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Seamlessly Convert Web Apps to Android App: Automate with Capacitor and GitHub Actions

What I built

I have developed a GitHub action that allows you to transform a web app, written in any javascript framework, into a production-ready Android app that is prepared for deployment on the Play Store.

It makes use of Ionic's Capacitor, which allows for the integration of native functionality into your web application and simplifies the packaging of your web app as native apps.

Category Submission:

DIY Deployments:
By automating the conversion of websites into Android apps and generating necessary files for testing, the project streamlines the deployment process for open source projects or personal projects, enabling developers to easily deploy their websites as production Android apps to play store.

App Link

Github Repository(Action):

Example Web App Converted to Android App:

Web App:

Android App Release:


action marketplace

github action

Demo of web app converted to android app using github actions

The app is created using eleventy js(11ty) and converted to android app using action-capacitor-android. Download the app from github release mentioned above in app link.


action-capacitor-android offers a streamlined solution for converting your web apps into production Android apps. With custom GitHub action, developers can automate the conversion process, generating signed .aab file for deployment to play store and .apk files for testing. This automation simplifies the deployment workflow for open source projects or personal projects that would like to have a native app for their web apps, empowering developers to effortlessly transform their web apps into fully functional Android apps, accelerating their deployment process and developer experience.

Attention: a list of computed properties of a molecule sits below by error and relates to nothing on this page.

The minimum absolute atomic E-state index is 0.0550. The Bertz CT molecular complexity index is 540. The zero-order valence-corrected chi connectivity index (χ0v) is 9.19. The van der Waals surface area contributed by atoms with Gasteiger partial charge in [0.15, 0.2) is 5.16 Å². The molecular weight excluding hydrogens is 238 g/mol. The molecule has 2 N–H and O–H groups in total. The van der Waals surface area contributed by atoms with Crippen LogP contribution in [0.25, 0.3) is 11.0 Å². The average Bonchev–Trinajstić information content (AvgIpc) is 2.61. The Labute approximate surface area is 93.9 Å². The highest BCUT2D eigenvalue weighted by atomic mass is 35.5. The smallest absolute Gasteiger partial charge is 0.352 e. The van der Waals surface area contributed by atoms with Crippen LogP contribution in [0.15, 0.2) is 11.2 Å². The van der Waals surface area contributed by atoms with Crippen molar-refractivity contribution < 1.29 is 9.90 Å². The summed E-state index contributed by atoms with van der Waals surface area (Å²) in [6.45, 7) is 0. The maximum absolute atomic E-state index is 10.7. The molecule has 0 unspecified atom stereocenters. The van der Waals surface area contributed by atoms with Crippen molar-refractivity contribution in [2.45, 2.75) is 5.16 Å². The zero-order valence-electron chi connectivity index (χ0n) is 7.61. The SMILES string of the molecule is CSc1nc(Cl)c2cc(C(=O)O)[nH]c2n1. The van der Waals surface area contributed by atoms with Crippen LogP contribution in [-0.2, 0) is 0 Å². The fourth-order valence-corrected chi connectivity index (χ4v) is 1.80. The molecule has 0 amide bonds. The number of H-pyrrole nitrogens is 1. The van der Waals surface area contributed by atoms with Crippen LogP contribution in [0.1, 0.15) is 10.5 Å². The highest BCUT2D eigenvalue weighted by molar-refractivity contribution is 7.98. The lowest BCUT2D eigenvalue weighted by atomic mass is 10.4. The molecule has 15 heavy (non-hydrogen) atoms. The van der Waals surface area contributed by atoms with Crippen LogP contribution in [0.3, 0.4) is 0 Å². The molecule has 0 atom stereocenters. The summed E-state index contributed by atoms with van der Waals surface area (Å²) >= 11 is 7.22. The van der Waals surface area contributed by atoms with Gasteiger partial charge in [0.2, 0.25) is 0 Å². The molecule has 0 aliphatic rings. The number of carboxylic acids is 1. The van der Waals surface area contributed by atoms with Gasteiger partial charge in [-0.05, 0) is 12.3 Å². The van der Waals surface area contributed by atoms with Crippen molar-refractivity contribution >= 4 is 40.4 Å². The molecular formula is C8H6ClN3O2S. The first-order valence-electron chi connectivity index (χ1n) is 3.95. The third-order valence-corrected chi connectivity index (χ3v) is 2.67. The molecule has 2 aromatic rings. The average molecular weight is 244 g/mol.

Link to Source Code

Github Repository(Action):

Github actions marketplace:

Permissive License



I wrote an article last year on how to use Ionic Capacitor to transform any web project into an Android app. The story has received a lot of attention on DEV, with 12,389 views, 320 reactions, and 57 comments thus far.

Here is the link to the article: Convert Your Website into an Android App using Capacitor

In addition, I created an app with Capacitor that has over 2,000+ downloads on the Play Store. Given the app's popularity, I decided it was time to fix some bugs and improve the application UX for the users. However, the process of updating the app has been time-consuming, forcing me to run ten different CLI commands and wait for Android Studio to launch on my slow potato laptop๐Ÿ˜ญ๐Ÿ˜ญ. This entire process takes an additional 10 to 20 minutes of my work just to get a 5MB build.

While there are third-party services that provide automated builds, they are not free. As a developer working on side projects, I found the cost unjustified. As a result, I decided to create this GitHub action to improve my present workflow and enable faster distribution of updates to my users.

How I built it

Instructions to use this github action is in repository README file